In the first national study of women's use of emergency contraception since it was made available over the counter, it has been found that majority of women do not know they can buy it without a prescription.
In fact, they also had many inaccurate beliefs.
A third believed it caused an abortion and nearly two-thirds thought it could lead to birth defects if it did not prevent pregnancy.
Melissa Hobbs, the study leader and researcher at La Trobe University's Mother and Child Health Research Centre said that emergency contraception works by using hormones to convince the body to delay ovulation and it would not damage a foetus if it failed as contraception.
Because it is known as the morning after pill, many believed it could only be taken literally the morning after sex when in fact it can be used relatively effectively for up to five days.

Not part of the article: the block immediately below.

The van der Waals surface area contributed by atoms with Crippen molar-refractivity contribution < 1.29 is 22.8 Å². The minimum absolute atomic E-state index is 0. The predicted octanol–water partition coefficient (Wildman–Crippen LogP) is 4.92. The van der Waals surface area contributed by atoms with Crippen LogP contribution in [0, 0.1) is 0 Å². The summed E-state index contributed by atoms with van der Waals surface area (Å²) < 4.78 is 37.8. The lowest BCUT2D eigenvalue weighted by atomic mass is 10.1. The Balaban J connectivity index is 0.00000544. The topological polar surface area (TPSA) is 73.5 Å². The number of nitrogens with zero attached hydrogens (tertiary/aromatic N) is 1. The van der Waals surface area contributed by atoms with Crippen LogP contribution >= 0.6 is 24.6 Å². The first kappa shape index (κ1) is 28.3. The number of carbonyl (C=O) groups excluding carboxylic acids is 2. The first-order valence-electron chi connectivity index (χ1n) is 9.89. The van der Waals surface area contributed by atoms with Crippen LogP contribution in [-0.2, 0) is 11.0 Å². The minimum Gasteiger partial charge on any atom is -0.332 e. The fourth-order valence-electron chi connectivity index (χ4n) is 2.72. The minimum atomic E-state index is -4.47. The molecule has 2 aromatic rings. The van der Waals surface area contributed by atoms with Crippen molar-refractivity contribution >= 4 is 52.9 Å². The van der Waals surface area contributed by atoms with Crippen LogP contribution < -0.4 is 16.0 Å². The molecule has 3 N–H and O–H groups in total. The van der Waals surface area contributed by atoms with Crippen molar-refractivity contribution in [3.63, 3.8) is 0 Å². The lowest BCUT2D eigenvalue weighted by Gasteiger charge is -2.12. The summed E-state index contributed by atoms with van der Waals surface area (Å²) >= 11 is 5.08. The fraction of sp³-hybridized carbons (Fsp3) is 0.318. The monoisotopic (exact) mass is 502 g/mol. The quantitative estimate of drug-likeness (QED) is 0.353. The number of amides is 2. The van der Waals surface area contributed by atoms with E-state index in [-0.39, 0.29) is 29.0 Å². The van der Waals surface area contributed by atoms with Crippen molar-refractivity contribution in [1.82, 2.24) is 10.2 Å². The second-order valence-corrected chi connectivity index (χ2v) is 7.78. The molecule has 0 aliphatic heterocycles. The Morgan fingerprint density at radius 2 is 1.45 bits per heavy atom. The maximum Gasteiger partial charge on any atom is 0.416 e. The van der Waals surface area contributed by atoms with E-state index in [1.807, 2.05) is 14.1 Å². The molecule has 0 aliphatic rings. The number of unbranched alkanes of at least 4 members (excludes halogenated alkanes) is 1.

"But I suppose the most surprising thing was that less than half the women knew it was available from the pharmacy without a prescription. Making it available over the counter was a great policy but without providing [women with] information it won't work," the Sydney Morning Herald quoted Hobbs as saying.
The pill was first recommended for over-the-counter sale by the National Health and Medical Research Council in 1997, but pro-choice advocates fought for seven years before the recommendation was implemented.
Anti-abortion groups and some doctors argued selling it at pharmacies would encourage promiscuity and discourage safe sex.
The research showed that those arguments were untrue, said Hobbs.
Her study surveyed about 630 women aged between 16 and 35 of whom 26 per cent had used emergency contraception.
The most common reason for not using it was they did not think they would get pregnant despite having unprotected sex.
Leslie Cannold, a spokeswoman for Reproductive Choice Australia, said many women lacked understanding of how their bodies worked.
The study is published in the journal Contraception.